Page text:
Monday, December 26, 2022

Christmas Gift From Mom - Lefty Grove Signed Baseball

Mom did it again.  She went and found a Hall of Famer that I needed, and proceeded to add a tough name to my Hall of Fame signed baseball collection.  Not only that, she allowed me to double up on a player who used to be my most coveted signature in the collection.  All of this from the above 1938 Boston Red Sox signed baseball.  The ball has a JSA full letter of authenticity and authenticates five of the ten signatures on the ball (Grove, Bobby Doerr, Jimmie Foxx (!!!!), Fritz Ostermuller and Doc Cramer.  I am going to try to identify the five other guys, but some of the signatures are terribly faded.  The ball has been shellacked, which hopefully will help the signatures stay in their current state.  She got the ball from Fanatics, so it has a really nice case it can stay in.

Grove (b. 1900 - d. 1975) played in the majors from 1925 to 1941 for the A's (Philadelphia) and Red Sox.  He had a career record of 300-141 with 2,266 strike outs and a 3.06 ERA.  He was the AL MVP in 1931 and won the World Series with the A's in 1929 and 1930.  That 1929 team was a 104-win team managed by Hall of Famer Connie Mack and featured Hall of Famers Grove, Foxx, Al Simmons, Eddie Collins and Mickey Cochrane.  The 1930 squad would win 102 games and featured those same future Hall of Famers.

When evaluating Hall of Fame statistics, most pundits like to look at the "Black Ink" meaning instances where a player led their respective league in a stat.  In his career of 17 seasons, Grove would lead the league in: Wins (4 times), Won-Loss % (5 times), ERA (9 times), Games Pitched (1 time), Games Started (1 time), complete games (3 times), shutouts (3 times), Saves (1 time!), walks (1 time), strike outs (7 times, all in a row), wild pitches (1 time), ERA+ (9 times) and so on.  His career WAR was 113.3 (6th all-time for pitchers).  According to, his "Black Ink" score is 111, or 3rd all-time for pitchers.  Walter Johnson is first all-time, followed by Grover Cleveland Alexander, then Lefty Grove.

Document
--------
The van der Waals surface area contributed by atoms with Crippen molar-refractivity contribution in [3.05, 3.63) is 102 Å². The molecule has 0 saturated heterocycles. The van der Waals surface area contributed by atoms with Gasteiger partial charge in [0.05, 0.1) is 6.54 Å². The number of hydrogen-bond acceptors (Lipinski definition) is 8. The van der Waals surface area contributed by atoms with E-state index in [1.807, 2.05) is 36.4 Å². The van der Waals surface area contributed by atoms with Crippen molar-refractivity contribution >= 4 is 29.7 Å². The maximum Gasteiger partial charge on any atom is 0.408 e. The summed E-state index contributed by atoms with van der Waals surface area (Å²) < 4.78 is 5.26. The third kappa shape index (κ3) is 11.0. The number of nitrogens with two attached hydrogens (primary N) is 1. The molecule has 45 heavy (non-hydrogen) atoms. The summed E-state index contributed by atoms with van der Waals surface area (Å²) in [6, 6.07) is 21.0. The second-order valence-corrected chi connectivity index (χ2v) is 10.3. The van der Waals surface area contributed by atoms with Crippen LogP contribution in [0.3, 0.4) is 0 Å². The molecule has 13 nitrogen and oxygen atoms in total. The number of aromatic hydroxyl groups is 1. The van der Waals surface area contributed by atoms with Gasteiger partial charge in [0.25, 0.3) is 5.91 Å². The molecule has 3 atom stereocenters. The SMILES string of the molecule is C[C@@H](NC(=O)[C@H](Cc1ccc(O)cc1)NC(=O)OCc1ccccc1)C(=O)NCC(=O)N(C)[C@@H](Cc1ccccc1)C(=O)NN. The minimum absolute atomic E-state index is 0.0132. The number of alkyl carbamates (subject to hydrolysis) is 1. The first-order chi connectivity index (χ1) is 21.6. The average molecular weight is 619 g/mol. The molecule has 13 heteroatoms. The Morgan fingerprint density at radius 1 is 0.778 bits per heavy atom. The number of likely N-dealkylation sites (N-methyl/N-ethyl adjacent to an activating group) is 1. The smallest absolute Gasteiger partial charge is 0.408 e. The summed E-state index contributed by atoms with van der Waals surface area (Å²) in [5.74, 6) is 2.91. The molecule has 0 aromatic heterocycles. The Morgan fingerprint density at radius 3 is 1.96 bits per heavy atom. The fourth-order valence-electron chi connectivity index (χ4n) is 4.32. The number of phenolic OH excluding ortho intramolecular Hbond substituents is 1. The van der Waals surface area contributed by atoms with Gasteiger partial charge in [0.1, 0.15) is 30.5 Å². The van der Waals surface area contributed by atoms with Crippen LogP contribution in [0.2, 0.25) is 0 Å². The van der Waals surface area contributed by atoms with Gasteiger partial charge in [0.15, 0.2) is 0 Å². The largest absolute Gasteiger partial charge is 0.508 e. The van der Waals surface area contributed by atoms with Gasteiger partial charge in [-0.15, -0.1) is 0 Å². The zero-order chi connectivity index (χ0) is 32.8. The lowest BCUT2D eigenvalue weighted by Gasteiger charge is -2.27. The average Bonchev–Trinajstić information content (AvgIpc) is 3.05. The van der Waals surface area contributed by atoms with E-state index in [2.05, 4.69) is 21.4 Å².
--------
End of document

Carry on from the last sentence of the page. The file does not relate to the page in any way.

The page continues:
Grove won 20 or more games eight times in his career.  He was a six-time All Star.  He was elected to the Hall of Fame in 1947 with 76.4% of the vote.  All of the above stats being considered, Grove was not elected on his first ballot, nor was he elected with a higher percentage that later pitchers would enjoy.  To be fair, his first appearance on the ballot was in 1936 when he was still playing, and also the election process was much different than it is today.

Grove broke into professional baseball in 1920 while playing for the Class D Martinsburg Mountaineers where he got the attention of Jack Dunn.  Dunn would give Martinsburg enough money for Grove's contract to replace their centerfield wall, buying his contract and making him a Baltimore Oriole.  This was when the Orioles were an independent minor league team.  Dunn would hold onto Grove's contract until selling it to Mack's Philadelphia A's for $100,600 in 1925 (just over a million dollars today), the highest amount ever at the time.

Thank you so much for this awesome baseball, Mom.  This is Hall of Famer number 167 in my collection.